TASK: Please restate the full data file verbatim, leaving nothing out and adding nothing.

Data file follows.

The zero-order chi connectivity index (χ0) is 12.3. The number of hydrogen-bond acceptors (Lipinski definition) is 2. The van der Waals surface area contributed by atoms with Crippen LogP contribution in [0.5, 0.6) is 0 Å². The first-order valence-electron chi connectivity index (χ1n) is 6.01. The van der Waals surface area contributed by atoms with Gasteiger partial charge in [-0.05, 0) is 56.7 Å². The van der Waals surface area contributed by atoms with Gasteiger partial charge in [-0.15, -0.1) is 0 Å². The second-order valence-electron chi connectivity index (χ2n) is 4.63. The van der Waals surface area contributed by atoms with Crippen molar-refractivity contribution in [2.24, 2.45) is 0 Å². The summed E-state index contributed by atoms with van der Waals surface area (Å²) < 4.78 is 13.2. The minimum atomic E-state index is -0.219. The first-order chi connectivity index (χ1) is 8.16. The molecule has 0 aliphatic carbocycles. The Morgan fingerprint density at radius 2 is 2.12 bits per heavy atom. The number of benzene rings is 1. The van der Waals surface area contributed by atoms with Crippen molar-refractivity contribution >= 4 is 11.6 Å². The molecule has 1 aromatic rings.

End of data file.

The zero-order chi connectivity index (χ0) is 12.3. The number of hydrogen-bond acceptors (Lipinski definition) is 2. The van der Waals surface area contributed by atoms with Crippen LogP contribution in [0.5, 0.6) is 0 Å². The first-order valence-electron chi connectivity index (χ1n) is 6.01. The van der Waals surface area contributed by atoms with Gasteiger partial charge in [-0.05, 0) is 56.7 Å². The van der Waals surface area contributed by atoms with Gasteiger partial charge in [-0.15, -0.1) is 0 Å². The second-order valence-electron chi connectivity index (χ2n) is 4.63. The van der Waals surface area contributed by atoms with Crippen molar-refractivity contribution in [2.24, 2.45) is 0 Å². The summed E-state index contributed by atoms with van der Waals surface area (Å²) < 4.78 is 13.2. The minimum atomic E-state index is -0.219. The first-order chi connectivity index (χ1) is 8.16. The molecule has 0 aliphatic carbocycles. The Morgan fingerprint density at radius 2 is 2.12 bits per heavy atom. The number of benzene rings is 1. The van der Waals surface area contributed by atoms with Crippen molar-refractivity contribution >= 4 is 11.6 Å². The molecule has 1 aromatic rings.